The Courier News from Blytheville, Arkansas on June 10, 1966 · Page 5
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The Courier News from Blytheville, Arkansas · Page 5

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Blytheville, Arkansas
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Friday, June 10, 1966
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Page 5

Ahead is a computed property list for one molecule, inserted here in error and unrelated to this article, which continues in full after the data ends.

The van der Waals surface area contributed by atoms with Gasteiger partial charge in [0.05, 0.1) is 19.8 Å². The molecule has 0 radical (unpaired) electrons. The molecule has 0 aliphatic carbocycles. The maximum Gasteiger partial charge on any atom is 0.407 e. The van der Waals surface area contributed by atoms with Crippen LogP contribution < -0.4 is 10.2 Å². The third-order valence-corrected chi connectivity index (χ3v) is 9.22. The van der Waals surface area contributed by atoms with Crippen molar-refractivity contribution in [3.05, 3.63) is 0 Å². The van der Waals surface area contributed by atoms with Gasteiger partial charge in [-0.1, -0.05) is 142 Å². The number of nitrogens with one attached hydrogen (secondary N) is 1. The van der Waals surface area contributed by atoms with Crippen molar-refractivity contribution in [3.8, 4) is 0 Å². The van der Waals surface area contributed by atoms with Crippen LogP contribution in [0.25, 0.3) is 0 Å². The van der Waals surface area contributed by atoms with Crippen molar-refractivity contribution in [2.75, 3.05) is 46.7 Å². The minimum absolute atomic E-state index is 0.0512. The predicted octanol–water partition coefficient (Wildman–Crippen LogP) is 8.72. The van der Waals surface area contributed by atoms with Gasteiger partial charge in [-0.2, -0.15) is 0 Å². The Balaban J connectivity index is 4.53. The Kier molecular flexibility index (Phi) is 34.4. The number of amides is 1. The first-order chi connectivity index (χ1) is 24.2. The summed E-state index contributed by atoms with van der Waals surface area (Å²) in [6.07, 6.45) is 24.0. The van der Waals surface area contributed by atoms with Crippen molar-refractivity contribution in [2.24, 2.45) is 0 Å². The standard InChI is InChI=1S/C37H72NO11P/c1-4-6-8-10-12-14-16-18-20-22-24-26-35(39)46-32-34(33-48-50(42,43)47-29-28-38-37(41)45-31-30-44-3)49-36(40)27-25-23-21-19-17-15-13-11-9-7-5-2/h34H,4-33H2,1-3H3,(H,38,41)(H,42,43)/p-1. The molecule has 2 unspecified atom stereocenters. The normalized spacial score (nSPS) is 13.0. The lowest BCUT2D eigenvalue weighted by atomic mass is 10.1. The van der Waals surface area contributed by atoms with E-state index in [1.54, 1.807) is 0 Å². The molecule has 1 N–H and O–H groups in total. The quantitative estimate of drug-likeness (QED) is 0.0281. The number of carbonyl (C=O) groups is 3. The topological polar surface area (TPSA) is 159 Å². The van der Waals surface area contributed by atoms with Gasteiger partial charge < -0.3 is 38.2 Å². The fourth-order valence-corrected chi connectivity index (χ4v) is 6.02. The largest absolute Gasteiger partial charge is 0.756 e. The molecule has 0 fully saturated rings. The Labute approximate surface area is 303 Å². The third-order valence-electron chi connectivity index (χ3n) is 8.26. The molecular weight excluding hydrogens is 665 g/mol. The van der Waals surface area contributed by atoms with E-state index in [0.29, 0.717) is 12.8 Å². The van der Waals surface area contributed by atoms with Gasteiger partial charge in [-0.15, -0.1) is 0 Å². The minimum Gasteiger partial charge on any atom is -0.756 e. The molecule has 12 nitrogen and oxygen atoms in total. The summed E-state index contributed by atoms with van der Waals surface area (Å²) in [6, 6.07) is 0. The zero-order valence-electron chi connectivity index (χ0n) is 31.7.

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Rythtvfflt (Art.) Courto News - FrMiy, Jten 1», Wt- Pi|t Frit Farm News REV |EW and FORECAST jMulchingMuch i I' To Be Desired "... BO GIBSON I . Associate County Agent t • For the time and effort ex- Jpended, perhaps the most bene- Jficial thing we do to our plants 4o to mulch them. By mulching, »we mean cover the soil surface '••over the plant's root system or saround the base of the plant *with some organic material approximately two inches deep. iGood mulching materials may ^consist of leaf mold, well rotted ,jnanure, grass clippings, cotton !MIs, rice hulls, well rotted sawdust, or peat moss. For azaleas »and camellias and other acid- gloving plants, pine needles or iStraw is excellent, a To points out that bare, naked *s»il, when exposed to full sunlight, can become unbearably ';hot for plants. The tempera- Wes on exposed soils may go ias high as 130 degrees to 140 'degrees F. in July and August; ;thus hindering normal root de- '.Selopment. ' The mulch will keep the soil ^Surface cool and moist and pre- rjvent cracking. And it will break -the velocity of falling raindrops "that may cause serious soil -•rosion. The mulch can prevent drying out by sun and winds ^and, when it decomposes, some 'jlant nutrients will be returned "to the soil to produce healthier ••plants. + * + i Fancy - leaved caladiums are *among the most decorative of Sthe foliage plants. "And many Jof the newly named varieties «"with their striking colors may 'be used very effectively as "house plants, in planter boxes 'outside, or under trees where Jthere is partial shade. However, where the shade is .'.'.too dense, the leaves do not de- •"velop full coloration and in full "sun, some of the most delicate 'varieties tend to burn. • Here are some other recom- ''rnendations for planting: When '•grown out of doors, the dor- "mant tubers should be planted ~when all danger of frost is past. ••The tubers should be planted ?• about two Inches deep and , spaced 10 to 12 inches apart. 'They must have a well-drained isoil as they will not withstand '•"wet feet." I The soil for fancy - leaved caladiums should be rich In humus and slightly acid. High .fertility is very necessary as ! Political i Candidates ". The Courier News has been ^authorized to announce the following candidates for office in *the forthcoming Democratic * Primary election: ;• Legislative Pott No. 2 BILLY NICHOLSON ';' * * * ; District Prosecuting ; Attorney ;! RALPH E. WILSON caladiums do not thrive in poor soil. Well - rotted cow manure or leaf mold worked into the soil prior to planting will be helpful. . In the fall when the leaves begin to drop, the plants should be watered sparingly and hardened • off. When the foliage has shed and before a heavy freeze, the tubers should be lifted and stored in a dry warm place where the temperature does not drop below 60 degrees. Weed Control Meet Topic The Delta Substation of the University of Arkansas Agricultural Experiment Station will hold a Weed Control Study Day at Clarkedale on Thursday, June 16. In making the, announcement, Wallace Williams, research assistant in charge, said the program will start at 1:30 p.m. Those attending will see the research on chemical weed and grass control in cotton and soybeans, with special emphasis on Johnsongrass control. They .will also see the tests on secondary evaluation of pre - emergence herbicides on cotton grown in buchshot soil. Project leaders from the Main Experiment Station, Fayetteville, will be on hand to discuss the research. Williams said that everyone interested in weed control i n field crops is invited to attend the Study Day. Further information may be obtained from Williams or from county Exten- stion agents in eastern Arkansas. Maloch Says By O. V. Maloeb County Agent In 1966 the cotton acreage to be harvested will likely be only a little above 100,000 acres due largely to two causes. The major cause, of course, is the reduction in acres due to enforced reduction by the new cotton legislation which in this county averaged about 26 percent and the reduction due to the regulations that permitted soybeans to be planted on the acres that had been planted to cotton without loss of price support and diversion payments wherever stands were too poor to keep. The 26 percent reduction amounted to about 46,280 acres and the 20 percent reduction in the acreage left would amount to 22^345 acres leaving about 109,375 acres to be planted. If the reduction averages 25 percent due to replanting to soybeans, there would be approximately 100,000 acres planted for harvest. The cotton acres will have to be measured before anyone will have an exact figure to quote. The loss of cotton acreage due to replanting to soybeans is much greater in some comu- nities that it is in others. One of the areas that probably lost as much or more than any other community is Keiser. This area during the past several years has made good yields but the cold wind and poor germination conditions reduced the stans and caused many of the operators in this area to switch to soybeans. A few farmers will not have any cotton for harvest in 1966. According to R. C. Langston of Luxora, his gin community will save nearly all of the cotton acreage left in thejr allotments after their diversion reduction. Other communities which were hard hit were: Little River, West Ridge and Milligan Ridge. In most other communities there is some loss but fewer people are involved. The loss in Burdette and Hightower was moderately large and very heavy on a few farms. * * * There will be a sizable increase in the soybean acreage in 1966 due largely to the privilege Of planting soybeans on land that had been planted to cotton where stands were too poor to keep or that would have been planted to cotton if the current legislation before Con. gress is passed. If the wheat acreage is planted to soybeans as most growers expect to do, it is estimated that about 10 per cent more soybeans will be planted in 1966 than were planted in 1965. The 1965 acreage was 278,600. If these predictions come true, the county may well have over 300,000 acres in soybeans in 1966. The highest acreage ever planted in Mississippi County prior to 1966 was 295,900. * * * The wheat acreage for harvest in 1966 is far below the record wheat acreage planted in 1964 (113,200 acres) but the exact acreage will not be known for some time. From the appearance o f wheat in 1966 yields may be slightly below the average yield for the county. According to the Crop Reporting Service, from 1956-65 the production per acre of wheat was 31 bushels per acre. The highest production was in 1963 with 38 bushels per acre and the lowest production was in 1958 with 23.3 bushels per acre. In 1965 the average was only 25.3 bushels per acre. Some of the wheat diseases noted to date are: Stem rust, leaf Blotch and water damage. Daylight savings time was first proposed by Benjamin Franklin in 1784 as a means of providing more waking daylight hours. Carload Purchase! FOAM RUBBER ...$7.50 S1&2.50 Mattress Size Assorted Sizes .... Complete Auto Upholstery GILBERT'S 000 E. Main — PO 3-6742 Will you side-dress your cotton for double your investment back? That'* what you can expect in bonus yield by side - dressing with Spencer URA-GREEEN nitrogen solution. It's the easiest way yet to put oh needed nitrogen. URA-GREEEN combines three basic forms of nitrogen—nitrate nitrogen, ammonium nitrogen and urea nitrogen. Gives you controlled grow-power from application to harvest. Nitrate SEE US NOW FOR nitrogen gives a fast boost to growth. Ammonium nitrogen and urea nitrogen release their grow-power gradually throughout the growing season. URA-GREEEN goes on fast with fewer stops for refilling. It is a non- pressure solution that you can just dribble on...no deep soil injection needed. Apply URA-GREEEN yourself, or we will apply it for you. SPENCER URA-GREEEN SMB. "Don't just fertilize... Spencer/re/" GULF OIL CORPORATION CHEMICALS DEPARTMENT Agricultural Chemico/i Division 1102 Henderson Blytheville, Arkansas Phone PO 3-4471 NOTICE OF COMMISSIONER'S SALE Pursuant to the provisions of a decree which was rendered by the Chancery Court of this District and County, in a cause therein pending, wherein Sewer Improvement District No. 5 of the City of Blytheville, Arkansas, Plaintiff Certain lots and tracts of lands which are delinquent for Sewer Assessments due Sewer District No. 5 for 1965, Defendants I, the undersigned Commissioner of said Chancery Court mentioned above, will, within lawful hours on June 22nd, 1966, offer for sale at public auction to the highest and best bidder, upon a credit of three months at the front door of the Court House In the City of Blytheville, Arkansas, the following property :NAMES AND ADDRESSES OF SUPPOSSED OWNERS OF PROPERTY DESCRIBED HEREIN. John Anderson — Replat Lot No. IS Barron & Lilly Acre Sub LotB Alline Seals — S. 46' of Lot No. 8 Sam Barnes Addition Alvin & Mary Young — Lot No. 3, Block No. 2, Brawley Addition Sterling Embry — Lot No. 5, Block No. 3 Brawley Addition Colored Church — Lot No. 6, Block No. 1 Mate Daniels Ad dition Paul & Charty Akins — Lot No. 6, Block No. 1 Elliott Addition Rosa Lee C. Jackson — Lot No. 9, Block No. 4 Elliott Ad- dition I Annie & Estclle Smith -Lot Np. 7, Block No. 10, Elliott Addition 'Selma Currie - Lot No. 13, Block No. 2 Fulgham Addittion Willie Mary Hall - Lot No. 9, Block No. 3, Fulgham Addition Vernon Leo 4 Mary E. Hardes ty _ Tract "G" Irregular Lots No. 13-14 except 10 feet 15-15-11 Terry & Barbara Jean Shain- berg - West 365 ft, East 800 feet, South 495 feet SB SW 1615-11 Geneva Harris — Lot No. 16, Larry's First Addition Patty, 0. C. Johnson and Emma Bates — Lot No. 19, Larry's Second Addition Winston Hopson — Lot No. 20, Larry's Second Addition Jeffie Orr — Lots No. 24 & 25 Larry's Second Addition Jock Patterson — Lot No. 13, Larry's Fourth Addition Thurman & Theodosia E. Green — Lot No. 83 Larry's Fourth Addition Leroy & Geneva Payne — Lot No. 9 Larry's Fifth Addition •Henry Johnson, Jr., — Lot No. 35 Larry's Fifth Addition Carrie Eddings — Lot No. 3 Jack Michell Addition M. L. & Mary Mattie Wood Lot No. 15 Block No. 2 P. J. O'Brien Sub., . . Robert & Frances Clark — Lot No. 3 Block No. 2, J. L. 0'- Steen Addition Mary Frances .. Campbell — Lot No. 10 Block No. 1 Rebecca Patterson Sub., Thomas Y. Chiu — Lots No. 9 & 10 Block No. 4 Edwin Rob- inson Addn. Albert Thomas — Lots No. 17 & 18 Block No. 5 Edwin Robinson Addn Ruffin Alston - Lot No. 6 Block No. 9 Edwin Robinsin Addition Thomas Y. Chiu - Lot No. 1 Block No. 10 Edwin Robinson Addition George Dunlap — Lot No. I Block No. 10 Edwin Robinson Addition Allie & 0, C. Johnson — Lot No. 3 Block No. 18 Edwin Robson Addition Robert & Lorine Sims — Lots No. 6 & 7 Block No. 1 Edwin Robinson Addition Floyd & Earlene Moran — Lot No. 15 Block 1 Edwin Rob- inscon Addition Willie Caldwell - Lot No. 10 Block No. 4 Edwin Robinson Addition Congregation of Jehova's Witness — Lot No. 13 Block No. 6 Edwin Robinson Addition J. A. Miller - S. 18V4 1 E 105 Lot No. 2 Block No. 9 Edwin Robinson Addition Joseph A. Miller — E 105' Lot No. 3 Block No. 9 Edwin Robinson Addition Joseph A. Miller — Lot No. 1 Block No. 7 Wilson 3rd Addition. The purchaser at said sale will be required to give bond with approved security to secure the payment of his bid, and a lien will also be retained on the property therefor. Donna DiCicco Commissioner in Chancery Marcus Evrard, 126 West Walnut Street, Blytheville, Arkansas Attorney for Plaintiff INVITATION FOR BIDS Sealed proposals will be received at Blytheville, Arkansas }y the Board of Commissioners of Drainage District IT of Mississippi County, Arkansas until 10:30 o'clock A.M. (C.S.T;), June 15, 1966, for clearing approximately 42.0 miles of Ditch Right-of-Way. •";• The work Is located in Mississippi County, Arkansas. The work is accessible by good State and County roads. ! Any bids received after dibs- ing time will be returned unopened. '. . ,, Copies of Contract Documents are available at the DistricfOf- fice upon deposit of $5.00, which deposit will be refunded to each actual bidder, within five, (5) days after receipt of bids. ',. . The character and amount of security to be furnished by each bidder .are stated in the above mentioned documents. "' Bidder must be licensed; in the State of Arkansas, andjno bid may be withdrawn after lh« scheduled closing tune for|'te- ceipt of bids for at least .tea (10) days. . , I' 1 '' The Board reserves the right to reject any or all bids. ::: : BOARD OF COMMISSIONERS OF DRAINAGE DISTRICT NO. .17 OF MISSISSIPPI COUNTY, ARKANSAS ;3 ~P.O. BOX 446, BLYTHEVILitE, ARK, 3; By J. W. Meyer, Secretary^- 6-3;-lO You'd Crow Too..; ... if an ad in The Courier News had just brought you an extra volume of business.